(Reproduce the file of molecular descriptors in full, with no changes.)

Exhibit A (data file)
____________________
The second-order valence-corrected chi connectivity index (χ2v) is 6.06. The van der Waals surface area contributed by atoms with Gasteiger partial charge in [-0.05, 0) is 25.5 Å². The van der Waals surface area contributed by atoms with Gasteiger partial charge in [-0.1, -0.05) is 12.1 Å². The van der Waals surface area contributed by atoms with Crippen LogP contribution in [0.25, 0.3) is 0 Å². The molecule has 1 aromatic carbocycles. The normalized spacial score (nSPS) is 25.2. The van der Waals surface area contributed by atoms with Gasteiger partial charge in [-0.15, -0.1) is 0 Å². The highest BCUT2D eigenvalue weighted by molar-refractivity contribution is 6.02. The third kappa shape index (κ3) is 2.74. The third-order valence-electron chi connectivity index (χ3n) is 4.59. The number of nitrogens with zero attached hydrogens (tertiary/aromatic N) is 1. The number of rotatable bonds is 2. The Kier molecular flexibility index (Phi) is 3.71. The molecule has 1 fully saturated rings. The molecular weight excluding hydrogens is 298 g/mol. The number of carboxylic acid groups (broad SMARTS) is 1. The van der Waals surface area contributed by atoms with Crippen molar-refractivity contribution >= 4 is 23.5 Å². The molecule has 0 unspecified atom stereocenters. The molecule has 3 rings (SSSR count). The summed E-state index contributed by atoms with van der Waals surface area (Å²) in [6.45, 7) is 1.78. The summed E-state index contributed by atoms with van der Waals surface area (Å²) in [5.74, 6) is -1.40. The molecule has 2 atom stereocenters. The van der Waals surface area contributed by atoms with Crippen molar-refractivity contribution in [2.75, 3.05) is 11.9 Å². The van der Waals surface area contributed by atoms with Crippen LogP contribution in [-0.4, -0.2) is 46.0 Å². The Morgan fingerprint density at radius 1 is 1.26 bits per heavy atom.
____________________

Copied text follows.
The second-order valence-corrected chi connectivity index (χ2v) is 6.06. The van der Waals surface area contributed by atoms with Gasteiger partial charge in [-0.05, 0) is 25.5 Å². The van der Waals surface area contributed by atoms with Gasteiger partial charge in [-0.1, -0.05) is 12.1 Å². The van der Waals surface area contributed by atoms with Crippen LogP contribution in [0.25, 0.3) is 0 Å². The molecule has 1 aromatic carbocycles. The normalized spacial score (nSPS) is 25.2. The van der Waals surface area contributed by atoms with Gasteiger partial charge in [-0.15, -0.1) is 0 Å². The highest BCUT2D eigenvalue weighted by molar-refractivity contribution is 6.02. The third kappa shape index (κ3) is 2.74. The third-order valence-electron chi connectivity index (χ3n) is 4.59. The number of nitrogens with zero attached hydrogens (tertiary/aromatic N) is 1. The number of rotatable bonds is 2. The Kier molecular flexibility index (Phi) is 3.71. The molecule has 1 fully saturated rings. The molecular weight excluding hydrogens is 298 g/mol. The number of carboxylic acid groups (broad SMARTS) is 1. The van der Waals surface area contributed by atoms with Crippen molar-refractivity contribution >= 4 is 23.5 Å². The molecule has 0 unspecified atom stereocenters. The molecule has 3 rings (SSSR count). The summed E-state index contributed by atoms with van der Waals surface area (Å²) in [6.45, 7) is 1.78. The summed E-state index contributed by atoms with van der Waals surface area (Å²) in [5.74, 6) is -1.40. The molecule has 2 atom stereocenters. The van der Waals surface area contributed by atoms with Crippen molar-refractivity contribution in [2.75, 3.05) is 11.9 Å². The van der Waals surface area contributed by atoms with Crippen LogP contribution in [-0.4, -0.2) is 46.0 Å². The Morgan fingerprint density at radius 1 is 1.26 bits per heavy atom.